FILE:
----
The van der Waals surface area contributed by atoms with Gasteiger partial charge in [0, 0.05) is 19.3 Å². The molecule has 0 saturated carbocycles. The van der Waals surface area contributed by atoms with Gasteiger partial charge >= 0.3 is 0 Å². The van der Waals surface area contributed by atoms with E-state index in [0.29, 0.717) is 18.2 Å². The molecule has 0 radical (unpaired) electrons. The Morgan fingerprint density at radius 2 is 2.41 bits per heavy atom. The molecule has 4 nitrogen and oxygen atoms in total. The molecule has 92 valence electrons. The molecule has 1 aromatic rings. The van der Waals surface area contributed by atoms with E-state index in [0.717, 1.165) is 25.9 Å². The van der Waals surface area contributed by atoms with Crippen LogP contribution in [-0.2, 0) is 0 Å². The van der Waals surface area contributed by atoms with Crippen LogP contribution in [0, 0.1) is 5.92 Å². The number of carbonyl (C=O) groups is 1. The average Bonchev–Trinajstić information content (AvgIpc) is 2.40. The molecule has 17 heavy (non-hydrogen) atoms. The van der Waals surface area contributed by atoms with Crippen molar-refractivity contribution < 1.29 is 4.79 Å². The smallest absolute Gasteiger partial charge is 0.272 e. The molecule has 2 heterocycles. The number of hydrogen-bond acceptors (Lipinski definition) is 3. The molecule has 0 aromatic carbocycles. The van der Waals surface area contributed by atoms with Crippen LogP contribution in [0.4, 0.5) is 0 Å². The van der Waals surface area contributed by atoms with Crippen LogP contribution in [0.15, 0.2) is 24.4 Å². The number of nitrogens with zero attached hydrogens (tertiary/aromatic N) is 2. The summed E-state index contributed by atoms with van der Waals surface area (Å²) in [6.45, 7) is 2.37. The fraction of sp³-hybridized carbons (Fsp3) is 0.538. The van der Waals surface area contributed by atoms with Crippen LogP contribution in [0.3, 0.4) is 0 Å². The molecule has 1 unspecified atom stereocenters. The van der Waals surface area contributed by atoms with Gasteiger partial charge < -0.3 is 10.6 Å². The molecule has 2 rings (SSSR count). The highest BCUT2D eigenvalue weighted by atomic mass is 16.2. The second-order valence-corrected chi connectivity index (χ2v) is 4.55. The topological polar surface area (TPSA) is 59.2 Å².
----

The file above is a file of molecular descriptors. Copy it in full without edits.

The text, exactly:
The van der Waals surface area contributed by atoms with Gasteiger partial charge in [0, 0.05) is 19.3 Å². The molecule has 0 saturated carbocycles. The van der Waals surface area contributed by atoms with Gasteiger partial charge >= 0.3 is 0 Å². The van der Waals surface area contributed by atoms with E-state index in [0.29, 0.717) is 18.2 Å². The molecule has 0 radical (unpaired) electrons. The Morgan fingerprint density at radius 2 is 2.41 bits per heavy atom. The molecule has 4 nitrogen and oxygen atoms in total. The molecule has 92 valence electrons. The molecule has 1 aromatic rings. The van der Waals surface area contributed by atoms with E-state index in [0.717, 1.165) is 25.9 Å². The van der Waals surface area contributed by atoms with Crippen LogP contribution in [-0.2, 0) is 0 Å². The van der Waals surface area contributed by atoms with Crippen LogP contribution in [0, 0.1) is 5.92 Å². The number of carbonyl (C=O) groups is 1. The average Bonchev–Trinajstić information content (AvgIpc) is 2.40. The molecule has 17 heavy (non-hydrogen) atoms. The van der Waals surface area contributed by atoms with Crippen molar-refractivity contribution < 1.29 is 4.79 Å². The smallest absolute Gasteiger partial charge is 0.272 e. The molecule has 2 heterocycles. The number of hydrogen-bond acceptors (Lipinski definition) is 3. The molecule has 0 aromatic carbocycles. The van der Waals surface area contributed by atoms with Crippen LogP contribution in [0.4, 0.5) is 0 Å². The van der Waals surface area contributed by atoms with Crippen LogP contribution in [0.15, 0.2) is 24.4 Å². The number of nitrogens with zero attached hydrogens (tertiary/aromatic N) is 2. The summed E-state index contributed by atoms with van der Waals surface area (Å²) in [6.45, 7) is 2.37. The fraction of sp³-hybridized carbons (Fsp3) is 0.538. The van der Waals surface area contributed by atoms with Crippen LogP contribution in [0.3, 0.4) is 0 Å². The molecule has 1 unspecified atom stereocenters. The van der Waals surface area contributed by atoms with Gasteiger partial charge < -0.3 is 10.6 Å². The molecule has 2 rings (SSSR count). The highest BCUT2D eigenvalue weighted by atomic mass is 16.2. The second-order valence-corrected chi connectivity index (χ2v) is 4.55. The topological polar surface area (TPSA) is 59.2 Å².